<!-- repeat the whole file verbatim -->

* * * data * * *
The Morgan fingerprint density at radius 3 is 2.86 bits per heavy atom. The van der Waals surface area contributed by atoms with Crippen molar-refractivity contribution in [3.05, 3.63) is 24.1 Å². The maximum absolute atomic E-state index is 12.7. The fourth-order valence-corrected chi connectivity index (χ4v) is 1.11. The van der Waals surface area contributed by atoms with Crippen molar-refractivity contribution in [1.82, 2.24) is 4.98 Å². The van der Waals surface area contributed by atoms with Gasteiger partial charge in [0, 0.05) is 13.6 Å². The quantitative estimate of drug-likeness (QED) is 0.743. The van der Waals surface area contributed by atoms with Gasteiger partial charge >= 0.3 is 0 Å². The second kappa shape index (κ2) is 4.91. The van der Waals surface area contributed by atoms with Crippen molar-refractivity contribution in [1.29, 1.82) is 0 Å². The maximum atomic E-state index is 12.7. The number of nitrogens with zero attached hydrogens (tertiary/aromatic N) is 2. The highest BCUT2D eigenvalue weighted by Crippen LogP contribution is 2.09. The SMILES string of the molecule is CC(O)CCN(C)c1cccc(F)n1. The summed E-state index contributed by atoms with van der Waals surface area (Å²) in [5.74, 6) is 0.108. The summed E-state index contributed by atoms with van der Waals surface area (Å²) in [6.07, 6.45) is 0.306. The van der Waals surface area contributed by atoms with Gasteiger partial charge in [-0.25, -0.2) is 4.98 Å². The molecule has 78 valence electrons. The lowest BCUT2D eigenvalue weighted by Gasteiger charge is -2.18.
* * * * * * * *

The Morgan fingerprint density at radius 3 is 2.86 bits per heavy atom. The van der Waals surface area contributed by atoms with Crippen molar-refractivity contribution in [3.05, 3.63) is 24.1 Å². The maximum absolute atomic E-state index is 12.7. The fourth-order valence-corrected chi connectivity index (χ4v) is 1.11. The van der Waals surface area contributed by atoms with Crippen molar-refractivity contribution in [1.82, 2.24) is 4.98 Å². The van der Waals surface area contributed by atoms with Gasteiger partial charge in [0, 0.05) is 13.6 Å². The quantitative estimate of drug-likeness (QED) is 0.743. The van der Waals surface area contributed by atoms with Gasteiger partial charge >= 0.3 is 0 Å². The second kappa shape index (κ2) is 4.91. The van der Waals surface area contributed by atoms with Crippen molar-refractivity contribution in [1.29, 1.82) is 0 Å². The maximum atomic E-state index is 12.7. The number of nitrogens with zero attached hydrogens (tertiary/aromatic N) is 2. The highest BCUT2D eigenvalue weighted by Crippen LogP contribution is 2.09. The SMILES string of the molecule is CC(O)CCN(C)c1cccc(F)n1. The summed E-state index contributed by atoms with van der Waals surface area (Å²) in [5.74, 6) is 0.108. The summed E-state index contributed by atoms with van der Waals surface area (Å²) in [6.07, 6.45) is 0.306. The van der Waals surface area contributed by atoms with Gasteiger partial charge in [-0.25, -0.2) is 4.98 Å². The molecule has 78 valence electrons. The lowest BCUT2D eigenvalue weighted by Gasteiger charge is -2.18.